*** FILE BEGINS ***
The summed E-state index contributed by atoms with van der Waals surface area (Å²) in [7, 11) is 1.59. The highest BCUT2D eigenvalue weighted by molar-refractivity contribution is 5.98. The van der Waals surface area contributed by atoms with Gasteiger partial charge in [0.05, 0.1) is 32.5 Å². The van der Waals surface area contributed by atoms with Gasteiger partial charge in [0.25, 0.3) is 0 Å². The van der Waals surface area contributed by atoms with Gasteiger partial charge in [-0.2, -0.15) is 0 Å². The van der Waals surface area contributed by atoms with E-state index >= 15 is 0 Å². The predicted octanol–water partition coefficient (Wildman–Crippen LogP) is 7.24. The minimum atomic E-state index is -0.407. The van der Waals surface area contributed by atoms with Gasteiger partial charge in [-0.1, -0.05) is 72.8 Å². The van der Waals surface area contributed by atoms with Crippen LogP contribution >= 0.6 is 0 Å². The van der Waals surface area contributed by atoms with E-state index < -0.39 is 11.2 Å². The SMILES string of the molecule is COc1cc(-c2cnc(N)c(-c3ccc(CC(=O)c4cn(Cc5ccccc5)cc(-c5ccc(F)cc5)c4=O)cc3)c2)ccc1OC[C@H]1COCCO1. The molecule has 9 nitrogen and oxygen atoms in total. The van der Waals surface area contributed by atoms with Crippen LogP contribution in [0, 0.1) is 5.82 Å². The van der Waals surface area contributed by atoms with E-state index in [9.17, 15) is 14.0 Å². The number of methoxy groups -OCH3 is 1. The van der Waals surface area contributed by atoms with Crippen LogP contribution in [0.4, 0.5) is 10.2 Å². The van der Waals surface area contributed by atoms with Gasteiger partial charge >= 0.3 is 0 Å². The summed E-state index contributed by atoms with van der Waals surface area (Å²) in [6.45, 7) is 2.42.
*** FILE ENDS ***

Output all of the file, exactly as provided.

The summed E-state index contributed by atoms with van der Waals surface area (Å²) in [7, 11) is 1.59. The highest BCUT2D eigenvalue weighted by molar-refractivity contribution is 5.98. The van der Waals surface area contributed by atoms with Gasteiger partial charge in [0.05, 0.1) is 32.5 Å². The van der Waals surface area contributed by atoms with Gasteiger partial charge in [0.25, 0.3) is 0 Å². The van der Waals surface area contributed by atoms with Gasteiger partial charge in [-0.2, -0.15) is 0 Å². The van der Waals surface area contributed by atoms with E-state index >= 15 is 0 Å². The predicted octanol–water partition coefficient (Wildman–Crippen LogP) is 7.24. The minimum atomic E-state index is -0.407. The van der Waals surface area contributed by atoms with Gasteiger partial charge in [-0.1, -0.05) is 72.8 Å². The van der Waals surface area contributed by atoms with Crippen LogP contribution >= 0.6 is 0 Å². The van der Waals surface area contributed by atoms with E-state index < -0.39 is 11.2 Å². The SMILES string of the molecule is COc1cc(-c2cnc(N)c(-c3ccc(CC(=O)c4cn(Cc5ccccc5)cc(-c5ccc(F)cc5)c4=O)cc3)c2)ccc1OC[C@H]1COCCO1. The molecule has 9 nitrogen and oxygen atoms in total. The van der Waals surface area contributed by atoms with Crippen LogP contribution in [0, 0.1) is 5.82 Å². The van der Waals surface area contributed by atoms with E-state index in [9.17, 15) is 14.0 Å². The number of methoxy groups -OCH3 is 1. The van der Waals surface area contributed by atoms with Crippen LogP contribution in [0.4, 0.5) is 10.2 Å². The van der Waals surface area contributed by atoms with Gasteiger partial charge >= 0.3 is 0 Å². The summed E-state index contributed by atoms with van der Waals surface area (Å²) in [6.45, 7) is 2.42.